NBC Connecticut Troubleshooters have an update to a story we first told you about involving a hospital employee accused of stealing patient’s and other peoples identities.
The United States Attorney's office said former Yale New Haven hospital employee Jamila-Williams Stevenson has now pleaded guilty to one count of bank fraud and one count of aggravated identity theft.
According to court documents, between 2012 and July 2016, Williams-Stevenson worked with Lorena Coburn to steal people's information, which included patients at Yale New Haven Hospital where Williams-Stevenson worked as a care companion.
As part of their scheme, Williams-Stevenson and Coburn changed their victims addresses through the post office and took over their mail so they could steal their checks, make counterfeit checks and open bank accounts in the names of their victims.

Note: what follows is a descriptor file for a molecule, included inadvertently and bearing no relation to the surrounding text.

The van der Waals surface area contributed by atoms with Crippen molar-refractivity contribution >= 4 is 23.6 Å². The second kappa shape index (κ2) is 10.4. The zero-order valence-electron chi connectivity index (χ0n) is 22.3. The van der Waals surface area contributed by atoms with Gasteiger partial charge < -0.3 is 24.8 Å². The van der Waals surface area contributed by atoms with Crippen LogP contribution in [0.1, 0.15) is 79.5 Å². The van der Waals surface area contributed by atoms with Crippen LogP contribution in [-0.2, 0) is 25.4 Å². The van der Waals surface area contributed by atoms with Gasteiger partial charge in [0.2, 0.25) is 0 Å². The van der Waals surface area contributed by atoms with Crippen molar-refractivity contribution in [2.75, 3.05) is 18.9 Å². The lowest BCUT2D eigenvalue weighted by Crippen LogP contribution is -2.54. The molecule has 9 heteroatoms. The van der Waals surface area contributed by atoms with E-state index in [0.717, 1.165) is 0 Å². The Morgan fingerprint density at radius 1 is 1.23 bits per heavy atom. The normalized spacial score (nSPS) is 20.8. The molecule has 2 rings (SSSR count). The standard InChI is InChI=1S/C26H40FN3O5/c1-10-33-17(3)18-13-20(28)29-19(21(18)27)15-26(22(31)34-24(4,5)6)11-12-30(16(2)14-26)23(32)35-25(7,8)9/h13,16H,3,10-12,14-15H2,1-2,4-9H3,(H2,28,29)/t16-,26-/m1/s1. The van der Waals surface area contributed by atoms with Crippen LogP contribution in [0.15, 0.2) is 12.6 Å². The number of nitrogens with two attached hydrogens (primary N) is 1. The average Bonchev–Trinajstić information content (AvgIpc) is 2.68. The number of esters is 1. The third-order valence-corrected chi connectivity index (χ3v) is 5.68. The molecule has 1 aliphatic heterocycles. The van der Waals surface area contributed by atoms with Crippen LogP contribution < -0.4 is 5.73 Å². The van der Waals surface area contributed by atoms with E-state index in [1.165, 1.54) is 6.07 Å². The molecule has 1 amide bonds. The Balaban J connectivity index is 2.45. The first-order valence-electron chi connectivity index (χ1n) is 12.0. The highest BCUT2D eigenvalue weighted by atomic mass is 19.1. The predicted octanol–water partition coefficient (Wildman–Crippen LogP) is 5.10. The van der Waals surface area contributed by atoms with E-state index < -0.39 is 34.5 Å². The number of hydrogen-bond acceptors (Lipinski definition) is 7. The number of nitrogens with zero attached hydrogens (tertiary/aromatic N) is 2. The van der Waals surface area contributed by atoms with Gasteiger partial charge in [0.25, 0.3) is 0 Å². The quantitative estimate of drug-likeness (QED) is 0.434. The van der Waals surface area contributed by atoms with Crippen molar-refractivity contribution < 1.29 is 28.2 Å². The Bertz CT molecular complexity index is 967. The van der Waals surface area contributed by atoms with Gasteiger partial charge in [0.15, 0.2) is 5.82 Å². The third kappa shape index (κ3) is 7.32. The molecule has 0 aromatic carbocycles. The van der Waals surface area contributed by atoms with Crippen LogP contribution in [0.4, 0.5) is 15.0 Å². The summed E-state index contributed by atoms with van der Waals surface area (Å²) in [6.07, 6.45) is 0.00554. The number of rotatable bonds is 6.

They even took out a life insurance policy in the name of one of their victims for $75,000. Willy Amply, the victim's father tells us his daughter was a patient at Yale New Haven Hospital at the time it happened.
“They had called me and wanted me to be her beneficiary for some reason in case something happened, so that’s how they got it,” said Amply. Explaining that during the phone call he handed over his and his daughters personal information.
Yale New Haven Hospital sent a statement saying in part: “The actions taken by Ms. Williams-Stevenson's are reprehensible and do not represent our values. Patients at Yale New Haven Hospital trust us to care for and protect them and we take this obligation very seriously."
Coburn also pleaded guilty to the same charges back in November and is released on a $100,000 bond. Williams-Stevenson is still detained awaiting sentencing. No date has been set for the sentencing of either. However, the two could face as much as 30 years in prison.